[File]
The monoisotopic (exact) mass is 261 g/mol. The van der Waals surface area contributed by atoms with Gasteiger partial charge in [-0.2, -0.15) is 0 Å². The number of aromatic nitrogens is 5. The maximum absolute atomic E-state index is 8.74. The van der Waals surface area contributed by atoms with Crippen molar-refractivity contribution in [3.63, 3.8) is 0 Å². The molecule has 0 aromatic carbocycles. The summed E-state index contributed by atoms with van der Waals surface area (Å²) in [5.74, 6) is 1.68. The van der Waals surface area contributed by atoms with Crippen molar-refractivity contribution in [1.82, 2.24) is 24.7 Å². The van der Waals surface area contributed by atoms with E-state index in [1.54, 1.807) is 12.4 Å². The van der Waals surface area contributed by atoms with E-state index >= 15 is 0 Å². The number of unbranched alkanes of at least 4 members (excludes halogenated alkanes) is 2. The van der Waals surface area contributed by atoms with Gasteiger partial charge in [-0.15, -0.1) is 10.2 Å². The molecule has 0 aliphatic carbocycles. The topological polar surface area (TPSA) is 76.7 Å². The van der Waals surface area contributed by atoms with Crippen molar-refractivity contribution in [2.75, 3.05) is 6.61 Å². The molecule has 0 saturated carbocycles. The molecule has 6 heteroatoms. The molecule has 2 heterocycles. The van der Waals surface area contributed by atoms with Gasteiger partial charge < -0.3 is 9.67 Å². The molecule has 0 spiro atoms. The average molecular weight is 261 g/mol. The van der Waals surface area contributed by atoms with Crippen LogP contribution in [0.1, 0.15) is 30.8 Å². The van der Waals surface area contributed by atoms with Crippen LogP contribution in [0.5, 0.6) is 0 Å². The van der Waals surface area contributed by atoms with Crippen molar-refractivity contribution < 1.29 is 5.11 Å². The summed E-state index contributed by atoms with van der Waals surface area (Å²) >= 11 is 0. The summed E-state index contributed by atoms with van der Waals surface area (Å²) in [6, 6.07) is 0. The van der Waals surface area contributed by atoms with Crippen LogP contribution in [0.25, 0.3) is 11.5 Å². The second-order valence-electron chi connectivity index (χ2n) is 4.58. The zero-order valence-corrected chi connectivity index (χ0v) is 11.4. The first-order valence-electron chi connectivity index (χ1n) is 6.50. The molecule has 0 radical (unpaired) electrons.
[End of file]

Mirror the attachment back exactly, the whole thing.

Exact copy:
The monoisotopic (exact) mass is 261 g/mol. The van der Waals surface area contributed by atoms with Gasteiger partial charge in [-0.2, -0.15) is 0 Å². The number of aromatic nitrogens is 5. The maximum absolute atomic E-state index is 8.74. The van der Waals surface area contributed by atoms with Crippen molar-refractivity contribution in [3.63, 3.8) is 0 Å². The molecule has 0 aromatic carbocycles. The summed E-state index contributed by atoms with van der Waals surface area (Å²) in [5.74, 6) is 1.68. The van der Waals surface area contributed by atoms with Crippen molar-refractivity contribution in [1.82, 2.24) is 24.7 Å². The van der Waals surface area contributed by atoms with E-state index in [1.54, 1.807) is 12.4 Å². The van der Waals surface area contributed by atoms with E-state index >= 15 is 0 Å². The number of unbranched alkanes of at least 4 members (excludes halogenated alkanes) is 2. The van der Waals surface area contributed by atoms with Gasteiger partial charge in [-0.15, -0.1) is 10.2 Å². The molecule has 0 aliphatic carbocycles. The topological polar surface area (TPSA) is 76.7 Å². The van der Waals surface area contributed by atoms with Crippen molar-refractivity contribution in [2.75, 3.05) is 6.61 Å². The molecule has 0 saturated carbocycles. The molecule has 6 heteroatoms. The molecule has 2 heterocycles. The van der Waals surface area contributed by atoms with Gasteiger partial charge < -0.3 is 9.67 Å². The molecule has 0 spiro atoms. The average molecular weight is 261 g/mol. The van der Waals surface area contributed by atoms with Crippen LogP contribution in [0.1, 0.15) is 30.8 Å². The van der Waals surface area contributed by atoms with Crippen LogP contribution in [0.5, 0.6) is 0 Å². The van der Waals surface area contributed by atoms with Crippen molar-refractivity contribution < 1.29 is 5.11 Å². The summed E-state index contributed by atoms with van der Waals surface area (Å²) >= 11 is 0. The summed E-state index contributed by atoms with van der Waals surface area (Å²) in [6, 6.07) is 0. The van der Waals surface area contributed by atoms with Crippen LogP contribution in [0.25, 0.3) is 11.5 Å². The second-order valence-electron chi connectivity index (χ2n) is 4.58. The zero-order valence-corrected chi connectivity index (χ0v) is 11.4. The first-order valence-electron chi connectivity index (χ1n) is 6.50. The molecule has 0 radical (unpaired) electrons.